Book Conference News







LJ posts summaries of Day of Dialog, including write ups of the book panels and Editor’s Picks. LJ also has highlights from BookCon. Don’t forget you can now sign up for LJ’s ALA Galley & Signing Guide for ALA Annual too.

Briefly Noted

Paste selects “10 of the Best Young Adult Books of June 2019.”

The L.A. Times has “buzzworthy June books.”

Bustle gathers “26 New Poetry Collections By LGBTQIA+ Writers To Look Out For In 2019,” “25 New Erotic Romance Novels To Spice Up Your Summer Reading List,” “7 Books About Female Assassins, Because It Doesn't Begin & End With Villanelle," and a booklist for Booksmart.

Book Marks gathers “Five Great Novels of Italian-American Immigration.”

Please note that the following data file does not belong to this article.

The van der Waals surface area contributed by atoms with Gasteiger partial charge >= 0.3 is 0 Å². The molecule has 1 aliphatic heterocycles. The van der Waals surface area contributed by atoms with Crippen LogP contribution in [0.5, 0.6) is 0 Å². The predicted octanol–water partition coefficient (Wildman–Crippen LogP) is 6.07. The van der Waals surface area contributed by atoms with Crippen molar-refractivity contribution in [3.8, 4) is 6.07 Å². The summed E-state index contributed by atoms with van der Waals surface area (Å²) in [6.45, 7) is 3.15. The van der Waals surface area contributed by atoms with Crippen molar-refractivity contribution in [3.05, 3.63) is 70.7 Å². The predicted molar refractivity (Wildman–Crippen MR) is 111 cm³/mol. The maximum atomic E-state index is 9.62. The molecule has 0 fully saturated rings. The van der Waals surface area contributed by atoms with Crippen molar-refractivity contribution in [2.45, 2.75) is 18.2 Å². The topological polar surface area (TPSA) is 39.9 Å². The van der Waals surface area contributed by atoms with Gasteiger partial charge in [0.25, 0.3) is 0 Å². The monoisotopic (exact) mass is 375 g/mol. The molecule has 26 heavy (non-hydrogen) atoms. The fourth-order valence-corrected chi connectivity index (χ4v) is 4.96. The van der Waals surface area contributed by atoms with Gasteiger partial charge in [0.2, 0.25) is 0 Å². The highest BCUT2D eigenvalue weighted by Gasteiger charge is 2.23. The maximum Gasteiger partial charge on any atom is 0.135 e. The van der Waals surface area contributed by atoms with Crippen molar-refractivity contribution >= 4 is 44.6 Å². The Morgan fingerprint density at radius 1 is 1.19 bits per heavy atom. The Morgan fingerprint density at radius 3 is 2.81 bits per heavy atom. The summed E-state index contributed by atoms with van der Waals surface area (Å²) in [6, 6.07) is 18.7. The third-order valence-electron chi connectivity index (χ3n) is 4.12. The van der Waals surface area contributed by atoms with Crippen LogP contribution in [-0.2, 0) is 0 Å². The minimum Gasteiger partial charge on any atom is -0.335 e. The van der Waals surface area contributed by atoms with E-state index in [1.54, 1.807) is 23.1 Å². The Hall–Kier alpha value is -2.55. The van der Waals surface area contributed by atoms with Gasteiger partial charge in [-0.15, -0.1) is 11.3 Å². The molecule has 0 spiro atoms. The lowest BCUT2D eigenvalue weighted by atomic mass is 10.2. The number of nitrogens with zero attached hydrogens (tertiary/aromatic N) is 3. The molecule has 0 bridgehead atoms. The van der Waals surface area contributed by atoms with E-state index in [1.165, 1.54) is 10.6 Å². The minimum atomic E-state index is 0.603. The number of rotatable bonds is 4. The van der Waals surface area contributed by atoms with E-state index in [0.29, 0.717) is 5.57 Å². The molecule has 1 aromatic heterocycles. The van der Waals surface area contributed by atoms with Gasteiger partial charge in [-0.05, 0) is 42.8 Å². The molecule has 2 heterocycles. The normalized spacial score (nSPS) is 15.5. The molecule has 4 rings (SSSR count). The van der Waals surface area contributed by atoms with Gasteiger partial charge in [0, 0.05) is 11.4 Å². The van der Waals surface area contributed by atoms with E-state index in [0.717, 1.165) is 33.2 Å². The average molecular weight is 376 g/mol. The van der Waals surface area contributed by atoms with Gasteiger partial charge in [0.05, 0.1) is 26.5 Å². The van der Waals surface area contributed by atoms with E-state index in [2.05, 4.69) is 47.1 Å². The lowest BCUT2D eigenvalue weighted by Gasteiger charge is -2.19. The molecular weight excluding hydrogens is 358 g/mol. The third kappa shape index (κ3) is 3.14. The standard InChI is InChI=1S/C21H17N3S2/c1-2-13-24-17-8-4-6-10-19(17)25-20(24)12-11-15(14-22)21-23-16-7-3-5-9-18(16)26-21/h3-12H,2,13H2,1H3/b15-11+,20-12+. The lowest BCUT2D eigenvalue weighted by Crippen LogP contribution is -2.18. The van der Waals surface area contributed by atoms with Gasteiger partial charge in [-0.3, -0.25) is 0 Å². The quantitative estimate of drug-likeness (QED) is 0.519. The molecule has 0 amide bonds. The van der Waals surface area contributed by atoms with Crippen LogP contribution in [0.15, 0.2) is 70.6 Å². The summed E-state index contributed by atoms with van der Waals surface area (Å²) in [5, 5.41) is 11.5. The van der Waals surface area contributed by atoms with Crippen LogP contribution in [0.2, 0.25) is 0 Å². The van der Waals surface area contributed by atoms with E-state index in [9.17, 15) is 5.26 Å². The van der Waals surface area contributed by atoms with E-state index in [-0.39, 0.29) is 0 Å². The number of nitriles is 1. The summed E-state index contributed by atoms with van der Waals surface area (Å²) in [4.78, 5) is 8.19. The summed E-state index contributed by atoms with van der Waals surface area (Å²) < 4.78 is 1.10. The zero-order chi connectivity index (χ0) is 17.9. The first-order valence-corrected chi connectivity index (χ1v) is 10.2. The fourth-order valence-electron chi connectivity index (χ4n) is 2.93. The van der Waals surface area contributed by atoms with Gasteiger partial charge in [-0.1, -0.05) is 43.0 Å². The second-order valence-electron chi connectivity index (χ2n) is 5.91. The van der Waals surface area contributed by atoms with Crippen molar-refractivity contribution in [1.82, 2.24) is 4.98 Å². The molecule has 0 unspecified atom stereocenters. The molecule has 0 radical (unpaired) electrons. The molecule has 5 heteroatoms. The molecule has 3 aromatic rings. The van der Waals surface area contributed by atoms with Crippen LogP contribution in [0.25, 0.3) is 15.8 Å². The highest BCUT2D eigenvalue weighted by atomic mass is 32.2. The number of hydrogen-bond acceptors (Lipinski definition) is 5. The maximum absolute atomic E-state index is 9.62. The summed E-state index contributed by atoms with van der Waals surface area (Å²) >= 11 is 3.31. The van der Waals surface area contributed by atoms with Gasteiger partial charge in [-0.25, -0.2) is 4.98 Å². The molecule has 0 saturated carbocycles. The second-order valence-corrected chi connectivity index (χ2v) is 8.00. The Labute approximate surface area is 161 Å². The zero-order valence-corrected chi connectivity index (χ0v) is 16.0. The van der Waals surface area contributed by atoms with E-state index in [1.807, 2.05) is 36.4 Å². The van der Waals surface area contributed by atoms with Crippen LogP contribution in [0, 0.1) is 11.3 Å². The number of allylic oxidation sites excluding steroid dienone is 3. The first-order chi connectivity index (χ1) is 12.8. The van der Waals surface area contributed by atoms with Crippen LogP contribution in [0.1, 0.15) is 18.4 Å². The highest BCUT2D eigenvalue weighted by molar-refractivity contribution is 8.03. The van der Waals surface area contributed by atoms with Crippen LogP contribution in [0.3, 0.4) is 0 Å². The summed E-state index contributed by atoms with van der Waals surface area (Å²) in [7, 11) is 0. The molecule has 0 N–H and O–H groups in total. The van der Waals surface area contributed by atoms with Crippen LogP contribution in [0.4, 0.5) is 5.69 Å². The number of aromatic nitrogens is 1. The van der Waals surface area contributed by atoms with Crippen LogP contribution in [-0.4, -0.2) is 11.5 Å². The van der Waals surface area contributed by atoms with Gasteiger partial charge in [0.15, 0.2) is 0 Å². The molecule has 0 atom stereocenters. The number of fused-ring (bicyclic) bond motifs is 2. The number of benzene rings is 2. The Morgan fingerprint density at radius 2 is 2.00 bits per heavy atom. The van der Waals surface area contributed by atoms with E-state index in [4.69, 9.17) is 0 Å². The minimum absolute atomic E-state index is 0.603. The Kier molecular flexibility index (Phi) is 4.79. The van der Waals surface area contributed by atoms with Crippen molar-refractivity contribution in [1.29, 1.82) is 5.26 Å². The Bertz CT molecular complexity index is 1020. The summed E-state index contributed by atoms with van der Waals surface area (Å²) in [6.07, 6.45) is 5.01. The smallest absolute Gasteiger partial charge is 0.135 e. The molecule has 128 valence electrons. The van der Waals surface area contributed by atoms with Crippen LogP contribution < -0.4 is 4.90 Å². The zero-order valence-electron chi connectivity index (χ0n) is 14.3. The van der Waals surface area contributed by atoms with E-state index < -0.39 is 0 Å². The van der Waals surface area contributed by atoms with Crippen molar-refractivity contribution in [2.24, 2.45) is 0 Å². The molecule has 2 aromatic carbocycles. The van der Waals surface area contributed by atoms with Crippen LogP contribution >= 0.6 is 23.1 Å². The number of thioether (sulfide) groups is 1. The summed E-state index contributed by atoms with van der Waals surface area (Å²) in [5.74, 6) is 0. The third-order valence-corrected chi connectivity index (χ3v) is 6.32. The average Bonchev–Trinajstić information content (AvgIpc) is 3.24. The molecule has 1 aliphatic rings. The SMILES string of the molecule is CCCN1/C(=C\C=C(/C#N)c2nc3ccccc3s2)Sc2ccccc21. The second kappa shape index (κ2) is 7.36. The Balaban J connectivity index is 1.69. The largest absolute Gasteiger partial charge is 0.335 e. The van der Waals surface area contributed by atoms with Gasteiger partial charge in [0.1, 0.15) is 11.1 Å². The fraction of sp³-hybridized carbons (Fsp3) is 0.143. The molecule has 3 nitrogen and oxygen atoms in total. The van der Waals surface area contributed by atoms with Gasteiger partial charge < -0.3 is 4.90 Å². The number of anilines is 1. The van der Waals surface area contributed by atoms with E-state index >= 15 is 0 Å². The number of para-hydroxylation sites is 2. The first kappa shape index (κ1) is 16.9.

LitHub has “Essential Bookselling Reads.”

Electric Lit showcases Build Yourself a Boat by Camonghne Felix (Haymarket Books).

O magazine features How to Skimm Your Life by The Skimm (Ballantine: Random House).

The Atlantic considers Diary of a Murderer: And Other Stories by Young-ha Kim, translated by Krys Lee (Mariner: HMH).

Five authors, including Nicole Dennis-Benn and Domenica Ruta answer the LitHub Questionnaire.

Vulture has a timeline of Barnes & Noble.

The NYT writes about the time Agatha Christie vanished.

University of Pittsburgh is creating a Horror Studies Center. LJ reports. 

Authors on Air

Mindy Kaling says that Marvel might adapt Ms. Marvel. Entertainment Weekly explains.